By taking time to breathe and to listen to all the ways in which the body and the world resonates, we open up an amazing path of discovery and creative, therapeutic learning. – Mark van Tongeren
What impressed us is the way of your teaching … subtle, perceptual, respective, creative, fun and updated. Thank you sincerely. – Una Kao
YOU, YOUR VOICE, AND YOUR BEING
How to find your own voice? How to be who you are? How not to be who you are, but to become someone else? Someone you wish to be?
How to feel your whole being resonating, alive, complete …. to feel at ease with yourself, and to be completely YOU while in the presence of others? To meet others around you who can also be themselves, without acting nicely, or keeping up appearances?
In Mark van Tongeren’s R E S O N A N C E course, music, and most of all, the human voice, is the foremost instrument to achieve precisely that goal. To reach into the greatest depths of your soul, to stir your mind and your thinking, even to change your physical body. To bring all these disparate ‘parts’ of ‘a single self’ together in a fully resonating whole, a symphony of vibrations, pulses, frequencies.
The backbone of this training program is the overtone singing technique. Overtones are like a world of their own residing within the timbres of your voice. You will deeply immerse yourself in the fundamental harmonic laws of musical sound We will come back again and again to change the way we listen and vocalise, opening up to the hidden dimension of overtones, the harmonics that our voices and ears know well but our minds know not. In an experiential and personalised way you will learn to express yourself better, using a fuller range and spectrum of your voice.
We have welcomed all kinds of people in the R e s o n a n c e course, from white-collar workers and school teachers to art students and creative professionals, from computer experts to yoga teachers and people with voice problems, from male afficionadoes of Mongolian and Tuvan khöömei to classically trained soprano’s.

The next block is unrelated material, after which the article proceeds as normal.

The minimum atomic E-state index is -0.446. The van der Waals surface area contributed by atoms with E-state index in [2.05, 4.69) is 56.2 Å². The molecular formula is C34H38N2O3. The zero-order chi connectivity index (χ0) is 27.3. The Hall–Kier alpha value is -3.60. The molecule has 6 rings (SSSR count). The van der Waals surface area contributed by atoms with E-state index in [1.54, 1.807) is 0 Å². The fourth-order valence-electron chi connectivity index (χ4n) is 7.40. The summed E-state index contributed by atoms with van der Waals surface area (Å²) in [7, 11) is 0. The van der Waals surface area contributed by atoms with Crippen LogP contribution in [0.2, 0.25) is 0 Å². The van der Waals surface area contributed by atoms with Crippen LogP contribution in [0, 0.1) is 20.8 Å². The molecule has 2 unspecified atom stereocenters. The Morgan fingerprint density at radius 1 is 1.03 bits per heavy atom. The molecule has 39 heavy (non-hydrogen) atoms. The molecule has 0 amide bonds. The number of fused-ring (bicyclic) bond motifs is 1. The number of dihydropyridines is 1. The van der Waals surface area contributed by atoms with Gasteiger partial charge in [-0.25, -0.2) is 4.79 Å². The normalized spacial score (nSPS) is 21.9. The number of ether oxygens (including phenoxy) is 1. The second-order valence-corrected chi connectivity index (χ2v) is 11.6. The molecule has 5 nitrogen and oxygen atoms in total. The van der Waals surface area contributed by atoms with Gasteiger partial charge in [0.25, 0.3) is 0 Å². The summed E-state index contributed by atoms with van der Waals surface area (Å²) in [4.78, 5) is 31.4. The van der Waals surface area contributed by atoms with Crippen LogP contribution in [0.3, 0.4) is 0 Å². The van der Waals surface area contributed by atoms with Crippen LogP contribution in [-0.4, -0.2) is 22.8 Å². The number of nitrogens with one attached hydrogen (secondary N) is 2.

This course is aimed at anyone with an interest in or sensitivity for sound as a creative principle. and those seeking more balance in their live.
No previous musical experience is required. For students who have already done one or more workshops of overtone singing there will still be plenty to learn. If you are in doubt, contact us with your questions.
The course will be mostly conducted in English. Your interpreter Sunny Chen will summarise or translate entire parts of the course into Mandarin, depending on the needs.
PRICES, DISCOUNTS and BENEFITS
The price per participant is 17.500 NT$ for ten classes. The following discounts apply (only one per person):
* Students and seniors with valid identity cards for the duration of the course: 25 %.
* Early birds: 15 % if you register before October 20. Extended to November 5!
* Payment in smaller increments is possible.
So much happiness and joy of being with you.
And it’s where I find ME.
I should sing it. Sing it for you.
To let you know how much you give me.
Sky from Hsinchu
I really enjoy sound flowing out freely and impulsively. Although I am the singer, I am also the listener, I hear sound coming out of my mouth, naturally flowing.
I feel sound is the language of the soul, something language cannot express.
I really wish to learn overtone singing.
I feel overtone singing opens up some unknown and unfathomable territories.
Amano from Hsinchu
Mark van Tongeren is a vocal performer working at the intersection of art and science. He has 25 years of experience in music and intermedial performance and holds a PhD in artistic research. He has traveled to the Altai, Mediterranean isles and Tibetan monasteries to learn from established masters. He is an international authority on the technique of overtone singing, both as a performer and author. He has taught at TNUA’s Music and Theatre Departments (2003-2004), National Chengchi University’s X-Lab (2012 – now) and at Canjune. He frequently collaborates with composers, improvisers, musicians and dancers in and outside Taiwan. He teaches and co-leads tours for Canjune and will lead the second musical tour to Tuva (Siberia) in Summer 2018.
Full biography: www.fusica.nl/biography
10 days from December 24, 2017 to April 2018
10 AM – 17:30 PM.
Place: CanJune Training Centre, Daan Area.
4F, #3 , Lane 151, Fuxing S Rd. Sec. 2.
Registrations for the course or requests for the digital brochure:
In Chinese: firstname.lastname@example.org/ 0912-024-285 CHEN Sunny
In English: email@example.com / 0910 382 749 Mark van Tongeren
Photo credit: Yi Ching Juan, Mark van Tongeren, Jiji Liu